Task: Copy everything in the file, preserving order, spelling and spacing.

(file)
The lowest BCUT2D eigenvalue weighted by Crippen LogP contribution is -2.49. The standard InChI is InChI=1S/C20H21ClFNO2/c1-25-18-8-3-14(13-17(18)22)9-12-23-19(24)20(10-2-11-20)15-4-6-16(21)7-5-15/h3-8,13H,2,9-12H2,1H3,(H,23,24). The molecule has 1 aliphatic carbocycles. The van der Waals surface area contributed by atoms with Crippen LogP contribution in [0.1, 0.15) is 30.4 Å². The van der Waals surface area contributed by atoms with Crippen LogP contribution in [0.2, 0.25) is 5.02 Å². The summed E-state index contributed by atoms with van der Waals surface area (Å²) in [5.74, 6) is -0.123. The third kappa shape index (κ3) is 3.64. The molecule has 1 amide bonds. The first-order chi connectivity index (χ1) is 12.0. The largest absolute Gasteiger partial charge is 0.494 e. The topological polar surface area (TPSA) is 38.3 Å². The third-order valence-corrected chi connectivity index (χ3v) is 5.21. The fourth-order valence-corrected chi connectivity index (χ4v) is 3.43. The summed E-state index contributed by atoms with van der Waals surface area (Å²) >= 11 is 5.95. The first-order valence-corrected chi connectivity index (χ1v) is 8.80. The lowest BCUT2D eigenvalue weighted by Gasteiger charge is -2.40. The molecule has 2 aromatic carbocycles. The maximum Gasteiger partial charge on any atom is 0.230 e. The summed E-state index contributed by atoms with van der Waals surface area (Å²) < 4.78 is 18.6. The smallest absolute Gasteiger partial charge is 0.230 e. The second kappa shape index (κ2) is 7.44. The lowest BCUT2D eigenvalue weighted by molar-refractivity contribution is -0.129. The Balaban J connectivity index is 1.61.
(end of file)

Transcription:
The lowest BCUT2D eigenvalue weighted by Crippen LogP contribution is -2.49. The standard InChI is InChI=1S/C20H21ClFNO2/c1-25-18-8-3-14(13-17(18)22)9-12-23-19(24)20(10-2-11-20)15-4-6-16(21)7-5-15/h3-8,13H,2,9-12H2,1H3,(H,23,24). The molecule has 1 aliphatic carbocycles. The van der Waals surface area contributed by atoms with Crippen LogP contribution in [0.1, 0.15) is 30.4 Å². The van der Waals surface area contributed by atoms with Crippen LogP contribution in [0.2, 0.25) is 5.02 Å². The summed E-state index contributed by atoms with van der Waals surface area (Å²) in [5.74, 6) is -0.123. The third kappa shape index (κ3) is 3.64. The molecule has 1 amide bonds. The first-order chi connectivity index (χ1) is 12.0. The largest absolute Gasteiger partial charge is 0.494 e. The topological polar surface area (TPSA) is 38.3 Å². The third-order valence-corrected chi connectivity index (χ3v) is 5.21. The fourth-order valence-corrected chi connectivity index (χ4v) is 3.43. The summed E-state index contributed by atoms with van der Waals surface area (Å²) >= 11 is 5.95. The first-order valence-corrected chi connectivity index (χ1v) is 8.80. The lowest BCUT2D eigenvalue weighted by Gasteiger charge is -2.40. The molecule has 2 aromatic carbocycles. The maximum Gasteiger partial charge on any atom is 0.230 e. The summed E-state index contributed by atoms with van der Waals surface area (Å²) < 4.78 is 18.6. The smallest absolute Gasteiger partial charge is 0.230 e. The second kappa shape index (κ2) is 7.44. The lowest BCUT2D eigenvalue weighted by molar-refractivity contribution is -0.129. The Balaban J connectivity index is 1.61.